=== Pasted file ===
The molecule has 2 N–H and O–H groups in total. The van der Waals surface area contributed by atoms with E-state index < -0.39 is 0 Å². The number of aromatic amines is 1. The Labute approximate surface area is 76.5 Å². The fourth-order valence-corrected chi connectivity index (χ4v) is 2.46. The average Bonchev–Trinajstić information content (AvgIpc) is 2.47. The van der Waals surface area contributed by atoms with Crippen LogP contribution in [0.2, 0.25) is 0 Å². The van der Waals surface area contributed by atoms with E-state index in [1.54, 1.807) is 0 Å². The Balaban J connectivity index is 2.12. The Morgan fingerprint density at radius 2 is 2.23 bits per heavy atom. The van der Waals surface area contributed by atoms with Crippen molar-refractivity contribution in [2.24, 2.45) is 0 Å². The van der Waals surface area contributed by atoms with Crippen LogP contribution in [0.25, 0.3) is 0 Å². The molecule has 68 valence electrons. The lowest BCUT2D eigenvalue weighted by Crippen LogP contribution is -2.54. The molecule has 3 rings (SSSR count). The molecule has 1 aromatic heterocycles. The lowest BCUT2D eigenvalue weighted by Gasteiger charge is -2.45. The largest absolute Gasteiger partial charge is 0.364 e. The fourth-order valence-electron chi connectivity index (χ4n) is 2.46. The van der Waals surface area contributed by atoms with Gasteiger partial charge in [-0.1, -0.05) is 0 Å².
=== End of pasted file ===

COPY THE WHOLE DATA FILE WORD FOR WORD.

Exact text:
The molecule has 2 N–H and O–H groups in total. The van der Waals surface area contributed by atoms with E-state index < -0.39 is 0 Å². The number of aromatic amines is 1. The Labute approximate surface area is 76.5 Å². The fourth-order valence-corrected chi connectivity index (χ4v) is 2.46. The average Bonchev–Trinajstić information content (AvgIpc) is 2.47. The van der Waals surface area contributed by atoms with Crippen LogP contribution in [0.2, 0.25) is 0 Å². The van der Waals surface area contributed by atoms with E-state index in [1.54, 1.807) is 0 Å². The Balaban J connectivity index is 2.12. The Morgan fingerprint density at radius 2 is 2.23 bits per heavy atom. The van der Waals surface area contributed by atoms with Crippen molar-refractivity contribution in [2.24, 2.45) is 0 Å². The van der Waals surface area contributed by atoms with Crippen LogP contribution in [0.25, 0.3) is 0 Å². The molecule has 68 valence electrons. The lowest BCUT2D eigenvalue weighted by Crippen LogP contribution is -2.54. The molecule has 3 rings (SSSR count). The molecule has 1 aromatic heterocycles. The lowest BCUT2D eigenvalue weighted by Gasteiger charge is -2.45. The largest absolute Gasteiger partial charge is 0.364 e. The fourth-order valence-electron chi connectivity index (χ4n) is 2.46. The van der Waals surface area contributed by atoms with Gasteiger partial charge in [-0.1, -0.05) is 0 Å².